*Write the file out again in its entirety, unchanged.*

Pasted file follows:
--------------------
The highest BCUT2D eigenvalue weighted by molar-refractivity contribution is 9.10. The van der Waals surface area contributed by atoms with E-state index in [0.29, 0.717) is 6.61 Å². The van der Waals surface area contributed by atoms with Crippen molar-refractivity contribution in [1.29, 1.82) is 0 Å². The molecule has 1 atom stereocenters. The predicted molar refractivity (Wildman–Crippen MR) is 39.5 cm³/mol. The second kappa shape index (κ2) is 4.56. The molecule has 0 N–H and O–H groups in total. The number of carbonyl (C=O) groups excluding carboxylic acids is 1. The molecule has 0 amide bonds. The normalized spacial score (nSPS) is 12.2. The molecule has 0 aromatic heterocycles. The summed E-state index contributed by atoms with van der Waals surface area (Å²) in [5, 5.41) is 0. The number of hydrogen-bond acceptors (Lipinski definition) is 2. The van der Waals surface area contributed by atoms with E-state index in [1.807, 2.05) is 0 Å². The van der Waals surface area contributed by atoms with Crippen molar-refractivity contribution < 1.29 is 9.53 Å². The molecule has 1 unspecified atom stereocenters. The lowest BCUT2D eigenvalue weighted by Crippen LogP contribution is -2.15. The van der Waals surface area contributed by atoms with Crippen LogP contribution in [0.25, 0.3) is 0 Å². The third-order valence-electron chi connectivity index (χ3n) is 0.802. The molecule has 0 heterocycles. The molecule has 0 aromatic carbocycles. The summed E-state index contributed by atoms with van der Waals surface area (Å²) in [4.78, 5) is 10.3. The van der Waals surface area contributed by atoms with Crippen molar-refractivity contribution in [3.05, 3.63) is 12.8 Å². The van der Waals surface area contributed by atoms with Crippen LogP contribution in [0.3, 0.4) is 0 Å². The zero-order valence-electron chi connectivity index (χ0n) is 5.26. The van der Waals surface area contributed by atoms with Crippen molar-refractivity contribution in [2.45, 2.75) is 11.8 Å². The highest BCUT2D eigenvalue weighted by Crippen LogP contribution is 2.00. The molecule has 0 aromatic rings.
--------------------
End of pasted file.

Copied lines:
The highest BCUT2D eigenvalue weighted by molar-refractivity contribution is 9.10. The van der Waals surface area contributed by atoms with E-state index in [0.29, 0.717) is 6.61 Å². The van der Waals surface area contributed by atoms with Crippen molar-refractivity contribution in [1.29, 1.82) is 0 Å². The molecule has 1 atom stereocenters. The predicted molar refractivity (Wildman–Crippen MR) is 39.5 cm³/mol. The second kappa shape index (κ2) is 4.56. The molecule has 0 N–H and O–H groups in total. The number of carbonyl (C=O) groups excluding carboxylic acids is 1. The molecule has 0 amide bonds. The normalized spacial score (nSPS) is 12.2. The molecule has 0 aromatic heterocycles. The summed E-state index contributed by atoms with van der Waals surface area (Å²) in [5, 5.41) is 0. The number of hydrogen-bond acceptors (Lipinski definition) is 2. The van der Waals surface area contributed by atoms with E-state index in [1.807, 2.05) is 0 Å². The van der Waals surface area contributed by atoms with Crippen molar-refractivity contribution < 1.29 is 9.53 Å². The molecule has 1 unspecified atom stereocenters. The lowest BCUT2D eigenvalue weighted by Crippen LogP contribution is -2.15. The van der Waals surface area contributed by atoms with Crippen LogP contribution in [0.25, 0.3) is 0 Å². The third-order valence-electron chi connectivity index (χ3n) is 0.802. The molecule has 0 heterocycles. The molecule has 0 aromatic carbocycles. The summed E-state index contributed by atoms with van der Waals surface area (Å²) in [4.78, 5) is 10.3. The van der Waals surface area contributed by atoms with Crippen molar-refractivity contribution in [3.05, 3.63) is 12.8 Å². The van der Waals surface area contributed by atoms with Crippen LogP contribution in [0.3, 0.4) is 0 Å². The zero-order valence-electron chi connectivity index (χ0n) is 5.26. The van der Waals surface area contributed by atoms with Crippen molar-refractivity contribution in [2.45, 2.75) is 11.8 Å². The highest BCUT2D eigenvalue weighted by Crippen LogP contribution is 2.00. The molecule has 0 aromatic rings.